annamites endemics

Re:wilding the Annamites

The Annamites, a rugged mountain chain on the border of Vietnam and Laos, harbors some of the world’s most threatened and least-known mammal species, several of which are found nowhere else on the planet. The mountain chain is divided into two Ecoregions, one in the north and one in the south, within the Indo-Burma Biodiversity Hotspot and contains many Key Biodiversity Areas.

Several of the species endemic to the Annamites were only recently discovered by science. The Saola is one of them: a type of wild cattle and one of the rarest animals on Earth. It’s so rare scientists have never actually seen one in the wild. The Large-antlered Muntjac and the Annamite Striped Rabbit are also recent discoveries. Another rare animal appeared in 2019: as part of the Search for Lost Species, Re:wild and the Southern Institute of Ecology and Leibniz Institute for Zoo and Wildlife Research rediscovered the Silver-backed Chevrotain, which had not been seen in 29 years. These tiny fanged “mouse deer” are the smallest hoofed animals in the world.

Top photo: A camera trap of an Owston's Civet, a small carnivorous mammal with an incredibly small population, largely only found in the Annamites of Laos and Vietnam. (Photo courtesy of Leibniz-IZW/WWF-Laos CarBi project/Xe Sap NPA)

A camera trap photo of a Silver-backed Chevrotain in Vietnam. (SIE/Re:wild/Leibniz-IZW/NCNP)

The Annamites are a hotspot for turtle diversity as well, but almost every species—whether softshell turtle, terrapin, or tortoise—is threatened with extinction. The mountain range is also important to the global effort to save amphibians, and is home to two amphibian centers of diversity at Ngoc Linh Nature Reserves and Bidoup Nui Ba National Park.

Poaching is an epidemic in the Annamites and has emptied forests across the region. Wire snares, set by poachers, are the biggest threats to the Annamite’s terrestrial species. Species that live in water and streams, like turtles and amphibians, are hunted as well, but because of their freshwater habitats they are not targeted by wire snares.

In order to rewild the Annamites, conservationists need to end the poaching epidemic. Some ultra-rare species, like the Saola, Large-antlered Muntjac, Annamite Pond Turtle, and Swinhoe’s Giant Softshell Turtle, have populations that are already too low and fragmented to be viable. The last hope for their survival are conservation breeding programs under human care.

Key Protected Areas of the Annamites

In order to protect and restore the biodiversity in the Annamites, Re:wild is developing 

  • Wildlife crime prevention initiatives in key sites

  • Mentoring the next generation of Vietnamese conservation scientists

  • Fostering community-driven conservation efforts

  • Developing monitoring programs for individual species and the biodiversity of the Annamites

  • Working to better understand the drivers of snaring and poaching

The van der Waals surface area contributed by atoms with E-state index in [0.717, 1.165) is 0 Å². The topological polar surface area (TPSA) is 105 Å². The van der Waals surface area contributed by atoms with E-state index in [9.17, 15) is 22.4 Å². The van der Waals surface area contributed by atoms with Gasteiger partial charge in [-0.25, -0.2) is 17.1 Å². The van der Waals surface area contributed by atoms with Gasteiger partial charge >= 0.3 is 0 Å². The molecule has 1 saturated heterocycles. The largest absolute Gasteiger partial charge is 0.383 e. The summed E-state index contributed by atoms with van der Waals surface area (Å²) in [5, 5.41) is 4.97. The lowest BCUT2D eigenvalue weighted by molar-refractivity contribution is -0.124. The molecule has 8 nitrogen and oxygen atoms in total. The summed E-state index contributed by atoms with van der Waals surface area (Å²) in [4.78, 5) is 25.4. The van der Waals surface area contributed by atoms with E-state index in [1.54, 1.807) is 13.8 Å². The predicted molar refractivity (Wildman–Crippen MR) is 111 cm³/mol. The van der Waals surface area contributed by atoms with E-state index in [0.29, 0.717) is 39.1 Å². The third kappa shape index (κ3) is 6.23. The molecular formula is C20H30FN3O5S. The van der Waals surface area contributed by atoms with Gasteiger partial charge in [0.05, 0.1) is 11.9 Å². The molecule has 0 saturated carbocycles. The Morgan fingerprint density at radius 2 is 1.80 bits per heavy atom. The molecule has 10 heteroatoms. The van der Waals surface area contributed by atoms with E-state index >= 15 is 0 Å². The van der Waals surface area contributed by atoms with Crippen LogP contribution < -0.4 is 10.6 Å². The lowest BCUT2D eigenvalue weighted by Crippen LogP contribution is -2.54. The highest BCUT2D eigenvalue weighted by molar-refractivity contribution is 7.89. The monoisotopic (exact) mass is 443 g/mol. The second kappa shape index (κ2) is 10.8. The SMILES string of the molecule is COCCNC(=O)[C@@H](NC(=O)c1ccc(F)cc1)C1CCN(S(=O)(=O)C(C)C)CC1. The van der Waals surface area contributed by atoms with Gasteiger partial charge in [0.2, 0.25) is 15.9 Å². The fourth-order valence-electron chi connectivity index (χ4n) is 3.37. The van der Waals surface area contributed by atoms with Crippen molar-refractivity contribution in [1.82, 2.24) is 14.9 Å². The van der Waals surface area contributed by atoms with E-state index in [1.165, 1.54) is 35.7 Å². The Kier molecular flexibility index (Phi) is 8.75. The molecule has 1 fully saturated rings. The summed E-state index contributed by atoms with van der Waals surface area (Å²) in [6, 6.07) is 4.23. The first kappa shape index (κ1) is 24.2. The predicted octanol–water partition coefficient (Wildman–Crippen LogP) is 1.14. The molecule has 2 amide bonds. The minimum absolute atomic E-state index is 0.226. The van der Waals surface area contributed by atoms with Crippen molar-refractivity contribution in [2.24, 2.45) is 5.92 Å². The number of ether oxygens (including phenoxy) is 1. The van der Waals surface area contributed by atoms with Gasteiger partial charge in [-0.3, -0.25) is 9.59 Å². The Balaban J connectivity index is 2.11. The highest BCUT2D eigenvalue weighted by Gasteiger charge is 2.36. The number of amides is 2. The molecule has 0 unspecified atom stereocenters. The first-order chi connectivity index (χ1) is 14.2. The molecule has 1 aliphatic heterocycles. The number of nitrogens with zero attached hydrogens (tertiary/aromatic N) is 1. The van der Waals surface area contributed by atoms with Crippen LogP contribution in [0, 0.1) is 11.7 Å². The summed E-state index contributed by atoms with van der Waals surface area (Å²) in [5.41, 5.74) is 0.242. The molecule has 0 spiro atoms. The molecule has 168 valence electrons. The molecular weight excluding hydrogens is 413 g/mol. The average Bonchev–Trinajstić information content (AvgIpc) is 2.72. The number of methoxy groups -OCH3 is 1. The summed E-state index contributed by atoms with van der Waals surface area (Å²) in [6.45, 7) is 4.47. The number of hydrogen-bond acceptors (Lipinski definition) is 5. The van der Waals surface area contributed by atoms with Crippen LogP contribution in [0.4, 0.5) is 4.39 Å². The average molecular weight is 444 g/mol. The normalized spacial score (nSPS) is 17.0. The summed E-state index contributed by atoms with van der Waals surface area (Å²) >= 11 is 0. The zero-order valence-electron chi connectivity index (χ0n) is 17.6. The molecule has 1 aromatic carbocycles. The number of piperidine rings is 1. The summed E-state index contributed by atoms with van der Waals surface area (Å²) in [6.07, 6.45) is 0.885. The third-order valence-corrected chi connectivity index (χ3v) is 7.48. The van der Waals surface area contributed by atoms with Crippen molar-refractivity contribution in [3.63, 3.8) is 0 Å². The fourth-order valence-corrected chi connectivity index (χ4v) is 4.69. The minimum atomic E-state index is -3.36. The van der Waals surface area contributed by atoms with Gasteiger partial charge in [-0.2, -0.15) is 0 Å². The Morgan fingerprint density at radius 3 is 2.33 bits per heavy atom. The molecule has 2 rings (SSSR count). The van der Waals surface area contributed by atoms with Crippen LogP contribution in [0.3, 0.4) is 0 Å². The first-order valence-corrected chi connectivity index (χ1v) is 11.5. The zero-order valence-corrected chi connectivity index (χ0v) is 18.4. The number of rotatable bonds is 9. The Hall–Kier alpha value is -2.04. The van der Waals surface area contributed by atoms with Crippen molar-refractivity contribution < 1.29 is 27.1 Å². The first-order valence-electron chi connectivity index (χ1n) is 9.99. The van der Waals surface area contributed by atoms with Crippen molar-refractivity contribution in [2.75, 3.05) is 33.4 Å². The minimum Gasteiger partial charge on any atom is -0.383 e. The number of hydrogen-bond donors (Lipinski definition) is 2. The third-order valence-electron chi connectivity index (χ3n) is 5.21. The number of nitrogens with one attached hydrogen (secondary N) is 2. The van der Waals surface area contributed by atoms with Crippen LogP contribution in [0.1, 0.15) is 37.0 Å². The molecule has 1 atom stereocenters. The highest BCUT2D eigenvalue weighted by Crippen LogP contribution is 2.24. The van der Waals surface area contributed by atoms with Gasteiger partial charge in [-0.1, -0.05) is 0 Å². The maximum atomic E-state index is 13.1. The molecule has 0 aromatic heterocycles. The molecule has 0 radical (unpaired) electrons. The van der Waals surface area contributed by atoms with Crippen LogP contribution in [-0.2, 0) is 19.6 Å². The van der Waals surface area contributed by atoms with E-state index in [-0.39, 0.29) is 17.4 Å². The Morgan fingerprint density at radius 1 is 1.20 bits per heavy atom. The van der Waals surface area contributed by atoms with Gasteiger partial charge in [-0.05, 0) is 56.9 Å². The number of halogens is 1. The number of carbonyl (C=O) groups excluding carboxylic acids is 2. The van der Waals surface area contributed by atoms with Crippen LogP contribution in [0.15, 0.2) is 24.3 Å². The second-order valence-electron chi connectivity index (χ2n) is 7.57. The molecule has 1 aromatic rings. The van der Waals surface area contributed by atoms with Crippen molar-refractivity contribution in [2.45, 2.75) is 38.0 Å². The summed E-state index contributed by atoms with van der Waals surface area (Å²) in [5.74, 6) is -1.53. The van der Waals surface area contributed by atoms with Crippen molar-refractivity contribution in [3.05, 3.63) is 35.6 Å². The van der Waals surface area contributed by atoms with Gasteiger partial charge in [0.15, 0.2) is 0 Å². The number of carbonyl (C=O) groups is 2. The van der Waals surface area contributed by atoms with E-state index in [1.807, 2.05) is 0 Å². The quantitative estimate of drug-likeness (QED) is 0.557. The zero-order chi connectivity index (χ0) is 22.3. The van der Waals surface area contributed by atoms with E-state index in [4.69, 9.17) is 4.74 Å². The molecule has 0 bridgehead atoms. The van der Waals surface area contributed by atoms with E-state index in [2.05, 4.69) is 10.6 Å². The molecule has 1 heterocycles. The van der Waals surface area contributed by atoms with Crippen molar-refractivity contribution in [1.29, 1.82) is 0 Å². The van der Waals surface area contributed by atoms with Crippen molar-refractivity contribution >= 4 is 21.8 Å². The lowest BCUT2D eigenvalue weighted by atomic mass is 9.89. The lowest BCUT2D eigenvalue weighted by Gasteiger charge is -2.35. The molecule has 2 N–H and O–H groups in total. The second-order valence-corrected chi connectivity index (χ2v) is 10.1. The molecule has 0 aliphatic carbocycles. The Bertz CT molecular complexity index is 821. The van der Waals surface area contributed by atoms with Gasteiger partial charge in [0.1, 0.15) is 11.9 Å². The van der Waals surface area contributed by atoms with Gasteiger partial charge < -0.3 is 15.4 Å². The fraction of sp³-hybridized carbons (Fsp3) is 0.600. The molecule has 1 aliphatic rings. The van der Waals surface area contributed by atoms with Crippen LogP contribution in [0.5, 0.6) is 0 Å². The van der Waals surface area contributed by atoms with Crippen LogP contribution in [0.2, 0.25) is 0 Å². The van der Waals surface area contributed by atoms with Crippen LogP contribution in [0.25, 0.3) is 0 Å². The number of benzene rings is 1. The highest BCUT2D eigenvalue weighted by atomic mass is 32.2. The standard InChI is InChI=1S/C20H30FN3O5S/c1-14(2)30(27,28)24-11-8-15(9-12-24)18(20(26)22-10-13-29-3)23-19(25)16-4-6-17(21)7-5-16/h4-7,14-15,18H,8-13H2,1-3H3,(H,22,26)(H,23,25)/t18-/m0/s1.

• Working to establish a conservation breeding program for the rarest of the species with our partners, so they can be reintroduced to the wild in the near future  

Camera-trapping surveys are already yielding hopeful and important finds. Evidence of the Silver-backed Chevrotain, for example, was found with a camera trap. Researchers are looking for more populations to establish how many there may be in the Annamites. Researchers have also gathered important information on the Annamite Striped Rabbit and Large-antlered Muntjac using camera-traps.  

Top photo: Owston's Civet. (Photo by Chien Lee)

Wild Facts

  • More than 50 Indigenous peoples are recognized in the Annamites.

  • The Saola was only discovered by science in 1992, though local communities knew the species existed, and it has never been seen in the wild by biologists.

  • In some protected areas in the Annamites, thousands of snares litter the landscape, and many forests have been emptied of ground-dwelling mammals and birds.

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There is no one-size-fits-all solution to the interrelated crises of wildlife extinctions, climate change and pandemics. Re:wild works with local and Indigenous communities, conservation partners, governments and others to solve some of the world’s most pressing environmental challenges. Our Annamites conservation approaches include any combination of the following solutions:

Science-based Decision-making

Conducting scientific research, synthesizing data and using that information to prioritize our conservation efforts and enable a deeper understanding of global biodiversity, its status and how best to conserve it.

protected area management

We work to improve management of protected and conserved areas to ensure a safe and equitable future for biodiversity and local communities.

Wildlife crime prevention

Developing community-led and owned prevention strategies that take into account the societal and cultural drivers of wildlife crime, and implementing systems and technology to stop poachers before a crime is even committed.

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conservation breeding, translocations and reintroductions

Creating insurance populations to prevent extinction and active management of wildlife populations to help restore them to healthy and self-sustainable numbers across their natural range.

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Cultivating Conservation Leaders

Partnering with the next generation, passionate leaders, communities and organizations all over the world to ensure they have the enabling conditions, resources and expertise they need to most effectively protect and manage wildlife and wildlands.


Exploring some of the most remote corners of our planet to discover how and where we can have the biggest impact on imperiled species and places.

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